Interestingly, I took a walk with it this evening along the river, and the detail was substantially better for some reason. Nothing much changed, just that this time the focus was working much much better. I did however have IS turned off for a lot of the walk. Can IS throw focus off?

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    Quote Originally Posted by Ezookiel View Post
    So as a start point, what should I not be trying to make this lens do, so that I don't waste the little bit of camera-in-hand learning time that work and life allows me, by getting conflicting results that only confuse the learning experience, or by trying things the lens just isn't going to be suitable to do?
    The lens (in combination with the 60D) will be limited for:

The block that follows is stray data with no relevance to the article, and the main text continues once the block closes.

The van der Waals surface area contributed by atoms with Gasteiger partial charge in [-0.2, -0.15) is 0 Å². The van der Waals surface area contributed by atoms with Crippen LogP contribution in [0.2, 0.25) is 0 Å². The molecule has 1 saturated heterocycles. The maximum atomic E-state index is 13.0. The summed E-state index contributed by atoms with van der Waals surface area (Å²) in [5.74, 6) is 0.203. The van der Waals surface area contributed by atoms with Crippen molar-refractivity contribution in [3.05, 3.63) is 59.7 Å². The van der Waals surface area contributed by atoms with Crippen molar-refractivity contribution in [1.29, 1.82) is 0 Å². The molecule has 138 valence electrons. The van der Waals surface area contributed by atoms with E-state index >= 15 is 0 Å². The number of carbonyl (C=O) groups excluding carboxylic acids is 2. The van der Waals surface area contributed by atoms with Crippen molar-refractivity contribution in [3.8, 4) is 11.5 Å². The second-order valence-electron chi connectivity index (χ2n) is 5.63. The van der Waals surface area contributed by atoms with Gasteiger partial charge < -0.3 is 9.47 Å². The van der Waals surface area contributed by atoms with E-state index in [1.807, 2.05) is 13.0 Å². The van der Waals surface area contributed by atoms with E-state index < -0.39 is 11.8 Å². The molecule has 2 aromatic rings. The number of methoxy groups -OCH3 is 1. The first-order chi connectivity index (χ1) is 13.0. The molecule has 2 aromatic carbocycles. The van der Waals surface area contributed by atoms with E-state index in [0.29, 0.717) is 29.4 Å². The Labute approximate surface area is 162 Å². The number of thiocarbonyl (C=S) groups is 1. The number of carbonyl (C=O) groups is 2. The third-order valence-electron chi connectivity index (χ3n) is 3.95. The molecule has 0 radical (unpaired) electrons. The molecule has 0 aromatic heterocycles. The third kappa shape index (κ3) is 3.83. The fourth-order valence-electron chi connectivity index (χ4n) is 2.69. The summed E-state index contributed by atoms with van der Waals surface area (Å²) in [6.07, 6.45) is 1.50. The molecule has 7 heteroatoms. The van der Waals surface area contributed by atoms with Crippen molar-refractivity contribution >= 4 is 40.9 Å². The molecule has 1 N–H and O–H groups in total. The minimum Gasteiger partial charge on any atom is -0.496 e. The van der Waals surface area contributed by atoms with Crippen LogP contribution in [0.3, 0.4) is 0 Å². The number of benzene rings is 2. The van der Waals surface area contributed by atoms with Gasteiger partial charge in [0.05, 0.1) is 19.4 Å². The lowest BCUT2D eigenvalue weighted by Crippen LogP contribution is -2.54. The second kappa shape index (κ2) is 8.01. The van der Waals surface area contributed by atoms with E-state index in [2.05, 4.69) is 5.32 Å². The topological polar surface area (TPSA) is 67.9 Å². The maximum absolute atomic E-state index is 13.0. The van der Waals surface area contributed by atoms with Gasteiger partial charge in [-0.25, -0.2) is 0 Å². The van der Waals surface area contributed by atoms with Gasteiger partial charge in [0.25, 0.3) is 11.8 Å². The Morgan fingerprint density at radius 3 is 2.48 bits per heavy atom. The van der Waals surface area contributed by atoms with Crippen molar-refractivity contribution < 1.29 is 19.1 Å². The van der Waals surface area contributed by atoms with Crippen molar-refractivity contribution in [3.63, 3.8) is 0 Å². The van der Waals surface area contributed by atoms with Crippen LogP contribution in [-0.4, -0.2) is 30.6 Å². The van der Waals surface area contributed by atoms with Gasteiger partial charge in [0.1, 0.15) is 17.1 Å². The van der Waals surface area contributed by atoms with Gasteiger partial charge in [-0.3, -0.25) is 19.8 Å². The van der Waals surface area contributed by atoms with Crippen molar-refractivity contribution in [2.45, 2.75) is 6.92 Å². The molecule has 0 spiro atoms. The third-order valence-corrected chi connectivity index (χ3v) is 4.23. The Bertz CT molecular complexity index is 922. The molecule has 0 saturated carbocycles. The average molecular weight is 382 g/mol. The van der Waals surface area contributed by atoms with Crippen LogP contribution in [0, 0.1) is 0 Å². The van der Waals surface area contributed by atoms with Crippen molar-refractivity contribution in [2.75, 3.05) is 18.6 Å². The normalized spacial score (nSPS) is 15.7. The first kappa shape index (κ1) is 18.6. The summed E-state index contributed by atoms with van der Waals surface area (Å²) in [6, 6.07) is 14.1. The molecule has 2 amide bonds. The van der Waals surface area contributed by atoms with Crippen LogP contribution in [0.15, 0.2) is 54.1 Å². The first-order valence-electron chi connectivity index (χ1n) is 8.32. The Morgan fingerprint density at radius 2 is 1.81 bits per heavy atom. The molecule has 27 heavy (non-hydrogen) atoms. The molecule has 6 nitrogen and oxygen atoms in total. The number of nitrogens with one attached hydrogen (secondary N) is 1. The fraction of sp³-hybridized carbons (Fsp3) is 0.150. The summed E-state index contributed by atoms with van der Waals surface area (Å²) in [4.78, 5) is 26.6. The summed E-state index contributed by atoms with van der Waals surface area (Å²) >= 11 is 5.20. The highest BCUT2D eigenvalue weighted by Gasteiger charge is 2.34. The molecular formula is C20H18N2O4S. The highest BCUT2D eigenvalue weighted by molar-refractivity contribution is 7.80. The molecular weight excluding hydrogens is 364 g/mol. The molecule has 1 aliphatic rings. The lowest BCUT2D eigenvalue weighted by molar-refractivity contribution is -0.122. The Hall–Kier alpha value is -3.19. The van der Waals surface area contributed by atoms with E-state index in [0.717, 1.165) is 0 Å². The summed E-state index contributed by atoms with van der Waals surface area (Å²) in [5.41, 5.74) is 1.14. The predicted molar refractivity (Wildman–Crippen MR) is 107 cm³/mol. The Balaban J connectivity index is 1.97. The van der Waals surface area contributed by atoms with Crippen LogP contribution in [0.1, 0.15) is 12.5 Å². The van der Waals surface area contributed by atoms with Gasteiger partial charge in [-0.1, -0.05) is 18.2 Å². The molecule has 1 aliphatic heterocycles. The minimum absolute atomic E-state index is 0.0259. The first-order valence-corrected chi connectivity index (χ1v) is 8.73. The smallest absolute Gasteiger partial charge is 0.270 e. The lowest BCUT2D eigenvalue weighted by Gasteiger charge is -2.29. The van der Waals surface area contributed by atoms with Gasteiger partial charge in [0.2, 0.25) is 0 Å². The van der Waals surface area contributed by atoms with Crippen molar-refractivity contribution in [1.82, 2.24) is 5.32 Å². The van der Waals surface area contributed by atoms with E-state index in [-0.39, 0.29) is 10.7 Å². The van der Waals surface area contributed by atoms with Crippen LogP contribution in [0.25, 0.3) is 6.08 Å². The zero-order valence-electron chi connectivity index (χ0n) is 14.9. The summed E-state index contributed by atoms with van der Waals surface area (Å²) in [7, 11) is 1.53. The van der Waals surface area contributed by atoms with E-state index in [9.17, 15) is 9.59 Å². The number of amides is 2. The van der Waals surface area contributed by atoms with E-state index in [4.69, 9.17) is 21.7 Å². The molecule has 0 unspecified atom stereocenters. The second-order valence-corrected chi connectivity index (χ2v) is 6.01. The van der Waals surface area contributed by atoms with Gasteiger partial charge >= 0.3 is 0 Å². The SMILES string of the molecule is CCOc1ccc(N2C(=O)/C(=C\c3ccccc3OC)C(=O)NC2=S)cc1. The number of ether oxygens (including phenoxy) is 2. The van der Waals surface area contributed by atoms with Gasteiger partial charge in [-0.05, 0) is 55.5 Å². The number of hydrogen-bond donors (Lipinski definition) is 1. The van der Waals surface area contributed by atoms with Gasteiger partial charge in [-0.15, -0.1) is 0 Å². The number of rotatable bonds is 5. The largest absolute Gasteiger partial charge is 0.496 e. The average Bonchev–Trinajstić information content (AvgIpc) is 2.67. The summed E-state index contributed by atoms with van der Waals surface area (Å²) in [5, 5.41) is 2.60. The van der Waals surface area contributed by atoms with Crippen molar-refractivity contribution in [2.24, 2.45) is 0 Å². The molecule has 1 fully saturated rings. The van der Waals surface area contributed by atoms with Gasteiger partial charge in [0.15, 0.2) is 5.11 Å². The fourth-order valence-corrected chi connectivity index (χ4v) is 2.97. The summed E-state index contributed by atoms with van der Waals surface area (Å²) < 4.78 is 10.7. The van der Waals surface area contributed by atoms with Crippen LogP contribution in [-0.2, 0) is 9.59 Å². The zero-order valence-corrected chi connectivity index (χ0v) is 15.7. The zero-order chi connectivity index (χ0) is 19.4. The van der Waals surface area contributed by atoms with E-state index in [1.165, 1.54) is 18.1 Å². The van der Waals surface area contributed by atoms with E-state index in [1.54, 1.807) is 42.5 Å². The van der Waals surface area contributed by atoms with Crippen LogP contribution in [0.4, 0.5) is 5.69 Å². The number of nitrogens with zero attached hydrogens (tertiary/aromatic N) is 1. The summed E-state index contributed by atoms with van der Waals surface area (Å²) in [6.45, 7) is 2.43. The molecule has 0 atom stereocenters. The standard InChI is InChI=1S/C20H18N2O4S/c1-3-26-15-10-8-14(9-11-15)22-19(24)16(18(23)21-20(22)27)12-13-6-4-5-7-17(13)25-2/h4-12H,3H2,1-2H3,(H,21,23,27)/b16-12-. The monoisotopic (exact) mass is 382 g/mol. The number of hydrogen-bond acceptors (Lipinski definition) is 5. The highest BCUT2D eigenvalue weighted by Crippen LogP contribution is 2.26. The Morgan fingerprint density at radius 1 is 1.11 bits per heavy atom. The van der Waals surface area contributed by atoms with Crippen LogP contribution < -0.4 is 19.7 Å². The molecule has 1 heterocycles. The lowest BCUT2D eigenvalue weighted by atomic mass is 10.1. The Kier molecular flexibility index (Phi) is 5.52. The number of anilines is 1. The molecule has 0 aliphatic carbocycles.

 Photography where a fast shutter speed is required to arrest subject motion in a low light situation and Flash is not allowed: e.g. Indoor Swimming Competition / BBall or Gymnastics inside.
     Macro work (where macro means 1:1 or “Life Size”) – it will do “close-up” work, OK
     Photography where a moderate shutter speed is required to arrest Subject Movement in a Low Light Situation and Flash Is not allowed: e.g. A Stage Play or Stage Dance
     SOME (not all) Shallow DoF Portraiture. This will be dependent upon the framing of The Shot – you will make shallow DoF Portraiture for: Tight Head Shots; Head Shots and Bust Shots: but much longer than a Tight Half Shot will not be possible to keep a very shallow DoF.
     Where rapid AF is necessary, especially for tracking movement, especially in low light, especially at mid to telephoto Focal Lengths.

    ***

    Quote Originally Posted by Ezookiel View Post
    [*]Can this lens be used away from town to get night skies with say 30second exposures, or will they be really disappointing (I have a programmable remote for longer exposures if that would work)?